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Miliband dismisses energy 'scares'
Ed Miliband wrote to energy companies warning they would face a consumer backlash if they fought his plans for a freeze on prices
Energy company warnings that Britain could face blackouts if they are forced to freeze prices have been dismissed as "scare stories" by Labour leader Ed Miliband.
Mr Miliband wrote to the "Big Six" companies warning that they would face a consumer backlash if they fought his plans for a 20-month freeze following the next general election in May 2015.
His surprise announcement at the Labour conference in Brighton on Tuesday was greeted with horror by gas and electricity suppliers, with predictions that firms deprived of the power to set their own prices would be in danger of "economic ruin". Shares in Centrica - British Gas's holding company - were down almost 4% in early trading, while shares in Southern Electric and Swalec owner SSE fell 3.6%.
Centrica chairman Sir Roger Carr said: "We are all concerned about rising prices and the impact on consumers, but we also have a very real responsibility that we find supplies to make sure the lights stay on." And Angela Knight, chief executive of trade body Energy UK, said that while the price freeze was "superficially attractive", it would "also freeze the money to build and renew power stations, freeze the jobs and livelihoods of the 600,000-plus people dependent on the energy industry and make the prospect of energy shortages a reality, pushing up the prices for everyone".
But Mr Miliband left no doubt in his letter that he was ready to take on the energy giants, whom he accused of "overcharging" millions of consumers while failing to use their massive profits to invest in infrastructure. The Labour leader wrote: "You and I know that the public have lost faith in this market. There is a crisis of confidence. We face a stark choice. We can work together on the basis of this price freeze to make the market work in the future. Or you can reinforce in the public mind that you are part of the problem not the solution."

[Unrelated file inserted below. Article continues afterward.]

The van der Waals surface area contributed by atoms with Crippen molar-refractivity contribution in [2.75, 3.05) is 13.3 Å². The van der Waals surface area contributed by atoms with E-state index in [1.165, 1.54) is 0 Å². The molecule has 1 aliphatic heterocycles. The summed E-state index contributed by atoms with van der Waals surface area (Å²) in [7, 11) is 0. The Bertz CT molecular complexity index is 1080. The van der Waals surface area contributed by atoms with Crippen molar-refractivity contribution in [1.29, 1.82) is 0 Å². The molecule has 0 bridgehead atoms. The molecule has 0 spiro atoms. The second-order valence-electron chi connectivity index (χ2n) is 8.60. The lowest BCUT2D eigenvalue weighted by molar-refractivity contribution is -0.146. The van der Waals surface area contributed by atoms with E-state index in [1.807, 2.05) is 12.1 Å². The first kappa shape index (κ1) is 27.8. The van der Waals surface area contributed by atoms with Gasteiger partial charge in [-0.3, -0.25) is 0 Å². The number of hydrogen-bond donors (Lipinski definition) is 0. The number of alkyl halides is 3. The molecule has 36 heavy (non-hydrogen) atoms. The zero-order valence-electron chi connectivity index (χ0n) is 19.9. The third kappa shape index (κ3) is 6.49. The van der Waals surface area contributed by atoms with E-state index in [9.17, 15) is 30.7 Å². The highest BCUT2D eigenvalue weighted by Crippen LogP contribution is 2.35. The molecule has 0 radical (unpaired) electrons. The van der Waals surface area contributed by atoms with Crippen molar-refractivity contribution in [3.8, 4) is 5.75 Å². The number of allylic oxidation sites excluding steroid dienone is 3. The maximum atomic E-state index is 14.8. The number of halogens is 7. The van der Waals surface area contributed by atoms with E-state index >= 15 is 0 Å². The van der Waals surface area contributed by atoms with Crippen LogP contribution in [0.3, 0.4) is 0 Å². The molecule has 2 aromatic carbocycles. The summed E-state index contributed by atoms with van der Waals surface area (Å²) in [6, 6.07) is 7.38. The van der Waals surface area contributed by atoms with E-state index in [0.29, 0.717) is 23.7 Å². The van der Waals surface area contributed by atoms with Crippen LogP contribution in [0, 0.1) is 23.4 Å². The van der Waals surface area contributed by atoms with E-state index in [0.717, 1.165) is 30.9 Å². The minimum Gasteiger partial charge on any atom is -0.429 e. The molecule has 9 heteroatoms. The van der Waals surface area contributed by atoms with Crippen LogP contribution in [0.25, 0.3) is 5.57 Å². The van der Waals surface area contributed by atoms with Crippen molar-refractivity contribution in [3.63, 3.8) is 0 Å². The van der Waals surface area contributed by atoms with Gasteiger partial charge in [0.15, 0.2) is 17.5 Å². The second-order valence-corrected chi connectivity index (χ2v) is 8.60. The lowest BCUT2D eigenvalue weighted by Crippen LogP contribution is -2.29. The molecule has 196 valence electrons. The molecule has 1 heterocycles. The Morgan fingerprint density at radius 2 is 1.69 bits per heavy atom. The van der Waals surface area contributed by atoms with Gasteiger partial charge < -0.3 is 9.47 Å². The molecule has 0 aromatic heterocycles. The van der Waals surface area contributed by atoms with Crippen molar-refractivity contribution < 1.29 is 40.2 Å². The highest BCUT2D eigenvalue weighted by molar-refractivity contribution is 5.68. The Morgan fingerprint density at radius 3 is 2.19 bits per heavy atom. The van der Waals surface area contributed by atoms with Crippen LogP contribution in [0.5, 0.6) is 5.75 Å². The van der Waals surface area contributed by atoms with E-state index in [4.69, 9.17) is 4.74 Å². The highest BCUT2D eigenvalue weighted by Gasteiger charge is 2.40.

Labour said on Tuesday that Mr Miliband's plans would save the typical household £120 and an average business £1,800 between May 2015 and January 2017, at an estimated cost to the energy companies of £4.5 billion. The party is planning radical reform of the gas and electricity market to bring down prices, but the necessary legislation cannot be in place before 2017, with the freeze intended to protect consumers up to that date.
Mr Miliband said a Labour government would be ready to use taxpayer guarantees to support investment, but told the companies: "It is my firm view that without resetting the market we are not going to see the public consent that is required to underpin the scale of taxpayer-backed guarantees for which you have argued. I am prepared to make the case for sharing the risks of such investment, but that must be against the backdrop of a market that customers believe works for them."
Challenged over industry claims that his policy could lead to the lights going out, the Labour leader told ITV1's Daybreak: "I would say that they are pretty unreliable witnesses, because these are people who are overcharging people, so of course they are going to say when someone calls time on it that they are not very happy. Then we have got the Government taking their side and saying the same thing, supporting the energy companies. That's fine, they can do that, but I am determined to make this change."
Liberal Democrat Energy Secretary Ed Davey warned that the Labour policy could result in a repeat of California's attempted restructuring of the energy industry in 2000. "When they tried to fix prices in California it resulted in an electricity crisis and widespread blackouts," said Mr Davey. "We can't risk the lights going out here too. Fixing prices in this way risks blackouts, jeopardises jobs and puts investment in clean, green technology in doubt."
But Mr Miliband retorted: "There are bound to be people coming up with scare stories... California was a totally different approach. It was a deregulated approach, not the kind of approach we are talking about."